With the increasingly approved therapeutic antibodies and commercial supply of long-lived radionuclides such as zirconium-89 (89Zr) and copper-64 (64Cu), immuno-positron emission tomography (immunoPET) imaging with radiolabeled monoclonal antibodies (mAbs) and antibody fragments has fulfilled some of the tasks by visualizing target expression.1 ImmunoPET imaging with mAb-based tracers offers several advantages, such as safety profiles, easy access, availability in large amounts, and robust labeling protocols. However, their slow clearance, less optimal tumor-to-background ratio, poor penetration in the tumor interstitium, long imaging period lasting over a week, and noticeable radiation dose to patients are practical considerations that hinder their routine clinical use. In this setting, immunoPET imaging with radiolabeled single-domain antibodies has rapidly evolved.2–4 The variable domain of the heavy chain of heavy-chain only antibody (VHH or NANOBODY) is the smallest antibody fragment with a molecular size of ~15 kDa. It is highly stable and has a high affinity, which makes it efficient in extravasation. It is a valuable tool in antibody research and developing same-day immunoPET imaging tracers due to its versatile engineering potentials. For instance, two HER2-specific nanobody tracers have been translated for clinical use.5 6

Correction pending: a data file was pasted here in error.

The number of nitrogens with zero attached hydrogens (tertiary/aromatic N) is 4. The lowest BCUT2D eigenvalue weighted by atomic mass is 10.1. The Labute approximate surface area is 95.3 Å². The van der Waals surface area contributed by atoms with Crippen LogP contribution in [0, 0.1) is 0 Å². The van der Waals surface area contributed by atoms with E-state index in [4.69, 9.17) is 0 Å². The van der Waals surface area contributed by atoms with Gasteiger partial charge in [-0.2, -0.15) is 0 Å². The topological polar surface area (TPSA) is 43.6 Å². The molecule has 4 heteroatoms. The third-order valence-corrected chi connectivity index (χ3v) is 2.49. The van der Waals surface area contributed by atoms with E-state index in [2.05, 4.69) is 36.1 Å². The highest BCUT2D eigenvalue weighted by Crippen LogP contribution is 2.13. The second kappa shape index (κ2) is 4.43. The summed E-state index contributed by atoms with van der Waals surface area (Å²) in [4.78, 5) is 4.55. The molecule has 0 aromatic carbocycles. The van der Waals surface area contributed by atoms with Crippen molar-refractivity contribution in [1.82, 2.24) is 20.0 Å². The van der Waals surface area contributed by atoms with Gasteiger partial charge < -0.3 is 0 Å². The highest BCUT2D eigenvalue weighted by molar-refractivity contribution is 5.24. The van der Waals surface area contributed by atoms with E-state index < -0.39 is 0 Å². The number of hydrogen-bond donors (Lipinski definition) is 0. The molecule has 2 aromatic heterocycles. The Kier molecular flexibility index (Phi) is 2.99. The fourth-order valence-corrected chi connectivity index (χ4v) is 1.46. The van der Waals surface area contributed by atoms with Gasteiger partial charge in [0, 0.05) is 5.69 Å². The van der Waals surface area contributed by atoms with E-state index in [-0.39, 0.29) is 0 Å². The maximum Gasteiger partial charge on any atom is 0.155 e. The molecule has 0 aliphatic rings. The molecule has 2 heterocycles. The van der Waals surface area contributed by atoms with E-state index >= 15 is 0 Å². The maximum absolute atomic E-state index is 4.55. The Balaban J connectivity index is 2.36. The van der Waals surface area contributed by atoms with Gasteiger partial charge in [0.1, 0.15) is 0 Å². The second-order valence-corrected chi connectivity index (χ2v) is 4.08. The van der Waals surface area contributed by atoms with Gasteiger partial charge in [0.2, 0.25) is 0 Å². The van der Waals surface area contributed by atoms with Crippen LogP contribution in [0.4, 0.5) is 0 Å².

Up to now, mAbs and nanobodies have been radiolabeled for non-invasive imaging of PD-L1 expression. 89Zr-atezolizumab was tested in 22 patients with either bladder cancer, triple-negative breast cancer, or non-small cell lung cancer (NSCLC) before atezolizumab therapy. Despite the high but variable uptake of 89Zr-atezolizumab in tumors, PD-L1 status revealed by 89Zr-atezolizumab, but not by immunohistochemistry (IHC) or RNA-sequencing-based approaches, correlated with clinical responses of atezolizumab treatment,7 possibly due to inherent artifacts of IHC such as tissue sampling errors and inequivalent interpretation of the staining results.8 Xing et al developed the nanobody-derived PD-L1-targeting 99mTc-NM-01. They reported the physiological uptake of the tracer in the liver, spleen, and, to a lesser extent, in the bone marrow and lungs. The translational study showed intratumoral and intertumoral heterogeneity of PD-L1 expression and a good correlation between the SPECT signal and IHC staining results.9 While 99mTc-labeled tracers have good availabilities, the low spatial resolution and lack of quantitation with SPECT are practical challenges in precisely quantifying PD-L1. To this end, 68Ga-labeled nanobody tracers targeting PD-L1 have been developed.10–12 Envafolimab (KN035) is a nanobody derivative specially engineered for treating late-stage solid tumors. This drug has a molecular weight of 79.6 kDa and is approved for treating late-stage biliary tract carcinoma and soft tissue sarcoma in the USA, as well as late-stage solid tumors in China. Li et al developed 89Zr-Df-KN035 and reported the diagnostic efficacy in glioma xenografts and the circulation profiles in non-human primates.13 An original research was recently published reporting the imaging safety and biodistribution profiles of 89Zr-Df-KN035 in patients with PD-L1-positive solid tumors (NCT04977128).14 However, the use of both 89Zr-atezolizumab and 89Zr-Df-KN035 in routine clinical practice is inconvenient, and same-day molecular imaging remains the mainstay of clinical practice.